Do you think that for the artists, to make themselves global, they have to defer to Western culture?

In the past I think it was a kind of a requirement, in the sense that mostly Western curators, or curators working in the West, were trying to fill the gap of different local realities, looking for artists that were, to a certain extent, mirroring the way Western artists were producing their art. Now, as I saw in Yokohama, there are people who work in their own countries and develop an autonomous language without the need to refer to Western models, which are absolutely parallel, and have the same quality as any work produced in the West.

How do you think Mexican artists, who were considered before as "Mexican curious" or "exotic," were perceived when there was a tendency (before the 1990s) of the West to look for the "other" in works of art?

There is the tendency to look for the exotic, still, I think, but less than before. But I believe that sometimes it is the fault of the artist, this kind of artist is everywhere, from Italy to Germany, to Mexico, to China. These artists are refusing to accept that the language is changing, so they keep insisting that their language relates to their identities and they don't update the language from the transforming society. It is a kind of mental provincialism that they have within themselves. I also believe that many artists have an obsolete frame of mind; there are many artists who insist on using a certain way of relating with their reality. It is like a writer insisting on writing in ancient English or in Latin because they think it is a better way to talk about the world, but in the world the way we communicate with people is through common language. It is not necessarily because of the people looking for ethnic artists.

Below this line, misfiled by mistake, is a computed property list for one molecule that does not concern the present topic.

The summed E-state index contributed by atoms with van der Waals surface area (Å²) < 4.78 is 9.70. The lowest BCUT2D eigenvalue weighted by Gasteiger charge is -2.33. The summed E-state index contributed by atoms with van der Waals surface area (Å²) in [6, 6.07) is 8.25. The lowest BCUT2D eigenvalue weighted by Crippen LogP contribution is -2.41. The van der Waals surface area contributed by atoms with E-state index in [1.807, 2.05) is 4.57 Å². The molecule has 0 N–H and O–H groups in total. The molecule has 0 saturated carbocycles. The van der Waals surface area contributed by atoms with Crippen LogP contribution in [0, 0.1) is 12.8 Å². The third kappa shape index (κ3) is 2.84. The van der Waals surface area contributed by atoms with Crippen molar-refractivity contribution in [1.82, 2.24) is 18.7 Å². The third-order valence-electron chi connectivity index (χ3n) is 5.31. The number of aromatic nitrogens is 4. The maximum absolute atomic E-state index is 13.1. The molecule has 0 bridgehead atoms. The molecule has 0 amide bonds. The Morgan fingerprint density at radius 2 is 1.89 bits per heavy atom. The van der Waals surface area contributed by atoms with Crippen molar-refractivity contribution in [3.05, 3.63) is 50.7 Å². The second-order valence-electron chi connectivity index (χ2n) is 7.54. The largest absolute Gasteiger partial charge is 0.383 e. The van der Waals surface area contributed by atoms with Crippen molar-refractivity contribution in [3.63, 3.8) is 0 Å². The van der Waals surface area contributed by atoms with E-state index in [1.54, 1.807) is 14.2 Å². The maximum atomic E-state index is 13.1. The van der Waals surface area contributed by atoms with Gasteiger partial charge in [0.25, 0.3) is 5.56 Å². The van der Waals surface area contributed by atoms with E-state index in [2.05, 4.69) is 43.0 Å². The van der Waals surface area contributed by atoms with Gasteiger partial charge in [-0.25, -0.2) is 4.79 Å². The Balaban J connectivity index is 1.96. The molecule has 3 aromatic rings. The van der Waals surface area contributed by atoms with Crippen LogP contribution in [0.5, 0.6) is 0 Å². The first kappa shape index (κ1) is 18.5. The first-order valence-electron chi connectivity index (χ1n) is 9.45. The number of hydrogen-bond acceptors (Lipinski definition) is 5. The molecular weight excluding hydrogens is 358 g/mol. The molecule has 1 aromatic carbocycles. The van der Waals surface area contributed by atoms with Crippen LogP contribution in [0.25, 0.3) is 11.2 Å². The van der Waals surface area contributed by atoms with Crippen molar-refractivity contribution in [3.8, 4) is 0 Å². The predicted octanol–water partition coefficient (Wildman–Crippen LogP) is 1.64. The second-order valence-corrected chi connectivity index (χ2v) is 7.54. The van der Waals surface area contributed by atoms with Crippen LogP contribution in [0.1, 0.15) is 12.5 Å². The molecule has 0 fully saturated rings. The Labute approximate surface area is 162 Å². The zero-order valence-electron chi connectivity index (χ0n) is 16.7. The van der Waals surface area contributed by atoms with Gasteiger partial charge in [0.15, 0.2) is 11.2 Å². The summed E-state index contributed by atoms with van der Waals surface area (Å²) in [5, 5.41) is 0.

Is that what keeps them outside of the mainstream in art?

Yes, they stay isolated within their own mind, I mean; it is a form of psychopathy.

Can we speak about the magazine, Flash Art International, and the way global art was starting to be perceived in the early 1990s?